A Proud Moment
For some reason people bring us 30 year old boats that have never been waxed. If it has been at all, its been at least 10 years since the last time the boat has gotten wax in the pores of the gel-coat. We aren't complaining a bit. Being the new guys in the maritime industry we had to find a way to fit into the detailing niche'. We have a few friends that own boat detailing
companies and they have been in the industry for up to 18 years. They are to the point that all they do is wash and wax jobs at the major yacht clubs and marinas (i.e., Seattle Yacht Club, Elliot Bay Marina and Westlake Union). If you didn't know, it's highly competitive in those markets and starting out as a newbie in the business I wasn't willing to deal with those politics. I discovered that Washington has boats everywhere besides the just tourist attraction; we have beautiful lakes, rivers that are full of salmon, small yacht clubs, boat yards and a lot people have boats in their drive-way. This is truly a boating community.
Well those areas have a lot less competition and since a lot less competition a lot those boats aren't maintained like the boats at Elliot Bay Marina. So in most cases we are removing years of oxidation. That's how the Mobile Boat Guys became the experts or your go to guys for heavy oxidation removal. In a very short span of time we have made a name in the industry. All of your local marine stores know who we are and refer boat owners to our services. Even other boat detailing companies call us up for consultation on how to remove oxidation from a particular vessel. We're always happy to share our expertise with our friends in the industry.
Recently, we encountered a 42/FT Carver that hadn't been waxed in over 10 years.
The owners were livaboards and to their credit the boat was exceptionally clean; however, it was chalky and highly oxidized. I gave the couple a bid for compounding, as I never try to bid a boat without giving it some serious thought of what all is going to be entailed in a restoration. I also learned my lesson bidding boats I have never seen. As a general rule, if I have not seen the boat I will not bid the boat. People call me all the time and ask me, "how much would it cost to detail my boat?" I tell them, "I don't know." First, What kind of boat is it, how big is it, is fiberglass or aluminum, is it all grip, does it have colored hull, is it sailboat, is it open bow, center console and most importantly when is the last time you had a detail? I think some boat owners are embarrassed when you ask that question. I have never gotten an accurate answer. I have trusted a customers word and blind-bidded a few boats only to show up to the boat not prepared for the job. People will tell you the boat is clean and its been well maintained. Here's the one that gets me, "It hasn't been detailed in the last two years but I just pressure washed it." Folks, listen, pressure washing your boat does not and never will remove oxidation from your boat." A lady just today whose boat is 30 years old, never been detailed, said, "I just want my boat to be protected." I had to explain to her very kindly, there is nothing to protect, your boat is oxidized. After we remove the oxidation, we will protect your shiny new finish.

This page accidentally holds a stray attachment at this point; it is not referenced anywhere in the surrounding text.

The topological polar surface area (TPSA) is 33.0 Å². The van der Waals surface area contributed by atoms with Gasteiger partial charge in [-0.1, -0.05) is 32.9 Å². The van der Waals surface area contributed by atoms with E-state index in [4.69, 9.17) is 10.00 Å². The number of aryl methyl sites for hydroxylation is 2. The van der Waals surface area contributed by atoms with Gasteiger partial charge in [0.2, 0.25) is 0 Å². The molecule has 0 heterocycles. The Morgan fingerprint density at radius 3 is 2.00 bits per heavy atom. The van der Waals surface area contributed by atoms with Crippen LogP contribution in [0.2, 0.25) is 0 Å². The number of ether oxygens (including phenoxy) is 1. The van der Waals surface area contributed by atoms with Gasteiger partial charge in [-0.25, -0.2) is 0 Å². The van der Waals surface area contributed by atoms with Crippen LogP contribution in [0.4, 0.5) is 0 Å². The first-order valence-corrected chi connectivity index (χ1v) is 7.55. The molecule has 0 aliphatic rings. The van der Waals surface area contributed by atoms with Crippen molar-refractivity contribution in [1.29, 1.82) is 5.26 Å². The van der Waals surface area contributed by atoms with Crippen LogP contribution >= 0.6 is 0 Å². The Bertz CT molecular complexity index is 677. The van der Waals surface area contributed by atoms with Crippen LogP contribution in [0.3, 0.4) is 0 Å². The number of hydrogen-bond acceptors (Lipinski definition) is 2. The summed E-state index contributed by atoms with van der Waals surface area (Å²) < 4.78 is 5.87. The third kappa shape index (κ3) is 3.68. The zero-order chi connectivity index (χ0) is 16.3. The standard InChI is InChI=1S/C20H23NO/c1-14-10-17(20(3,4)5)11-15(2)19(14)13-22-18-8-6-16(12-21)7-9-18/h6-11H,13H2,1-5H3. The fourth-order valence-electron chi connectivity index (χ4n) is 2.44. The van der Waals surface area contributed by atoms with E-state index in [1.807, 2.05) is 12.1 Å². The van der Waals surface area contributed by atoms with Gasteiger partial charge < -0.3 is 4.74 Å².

So this makes me wonder (scratching my head). There must be a lot of boat detailers out there that take peoples money and run, or they don't know what they are doing, and the boat owners don't know much how about how to preserve the life of the gel-coat. Either way I blame it on your previous detailer, that's why you called a professional in the first place, right? Again, you can't put wax on oxidized fiberglass. Now lets move on.
Back to the boat with 10 years of oxidation (I tend to go on tangents). After bidding the boat we agreed on a price and we went out to execute our plan. We had extra course compound, variable speed buffers, polish, wax, stain removal; we were well equipped for the job. Well, after taking a few passes on the topside we discovered we were able to produce some shine, but underneath the oxidation there was brown stuff. We never encountered anything like that! Truthfully, I was scared, I thought we screwed up. I knew we didn't but I am always willing to take responsibility; one of my short comings. At any rate, this boat had brown film underneath the oxidation. I made a few calls up to a friend of mine in Canada who owns detail company and he helped me problem solve. The bad part was I had to contact the boat owner. I hate upselling people; however, this was a case where we could move forward and the customer not like the outcome this wasn't a case where we were trying to sell the boat owner and item that was not necessary. Thus, we shut the job down, contacted the customer, explained the situation and waited for authorization to move forward with wetsanding. Yes, we ultimately had to wetsand the topside of a 42/ft Carver with a flybridge. Actually this what the process really looked like:
1. Compound Extra Course
2. Wetsand (1000 grit)
3. Compound Extra Course
4. Polish Fishish
5. Wax/UV Protection
That's four processes before you get to protecting. We aim for perfection. And most of all, we like when a customer doesn't recognize his/her boat. We ended up getting stuck on this dock for few weeks. We restored two more after that and have a couple people on the schedule to get their boats detailed as result of doing some kick ass work.
Are we the best boat detailing company? Well, I bet you don't recognize any of the bottles in the pictures above. We don't really use the materials you get from the marine store. We've spent countless hours and thousands of dollars on products and we have perfected what we do. I really don't know too many detail companies that are able to deliver the quality of work we do. We don't get swirls all over your boat from the buffing pad, your brow and flybridge will lo